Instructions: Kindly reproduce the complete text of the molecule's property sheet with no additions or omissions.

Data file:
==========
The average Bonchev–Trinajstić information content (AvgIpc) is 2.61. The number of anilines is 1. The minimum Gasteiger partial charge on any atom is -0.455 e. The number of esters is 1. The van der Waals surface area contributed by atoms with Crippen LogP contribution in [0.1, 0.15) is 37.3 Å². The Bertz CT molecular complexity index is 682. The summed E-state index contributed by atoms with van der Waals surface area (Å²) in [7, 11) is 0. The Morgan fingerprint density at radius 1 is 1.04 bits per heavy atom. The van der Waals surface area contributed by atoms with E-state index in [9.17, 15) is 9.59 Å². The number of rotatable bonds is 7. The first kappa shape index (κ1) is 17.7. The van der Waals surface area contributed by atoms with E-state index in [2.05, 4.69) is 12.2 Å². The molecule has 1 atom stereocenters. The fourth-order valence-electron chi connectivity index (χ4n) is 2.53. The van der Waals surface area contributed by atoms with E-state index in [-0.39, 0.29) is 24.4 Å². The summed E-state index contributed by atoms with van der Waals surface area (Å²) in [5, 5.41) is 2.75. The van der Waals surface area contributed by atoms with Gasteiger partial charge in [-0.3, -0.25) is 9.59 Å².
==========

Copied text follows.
The average Bonchev–Trinajstić information content (AvgIpc) is 2.61. The number of anilines is 1. The minimum Gasteiger partial charge on any atom is -0.455 e. The number of esters is 1. The van der Waals surface area contributed by atoms with Crippen LogP contribution in [0.1, 0.15) is 37.3 Å². The Bertz CT molecular complexity index is 682. The summed E-state index contributed by atoms with van der Waals surface area (Å²) in [7, 11) is 0. The Morgan fingerprint density at radius 1 is 1.04 bits per heavy atom. The van der Waals surface area contributed by atoms with E-state index in [9.17, 15) is 9.59 Å². The number of rotatable bonds is 7. The first kappa shape index (κ1) is 17.7. The van der Waals surface area contributed by atoms with E-state index in [2.05, 4.69) is 12.2 Å². The molecule has 1 atom stereocenters. The fourth-order valence-electron chi connectivity index (χ4n) is 2.53. The van der Waals surface area contributed by atoms with E-state index in [-0.39, 0.29) is 24.4 Å². The summed E-state index contributed by atoms with van der Waals surface area (Å²) in [5, 5.41) is 2.75. The van der Waals surface area contributed by atoms with Gasteiger partial charge in [-0.3, -0.25) is 9.59 Å².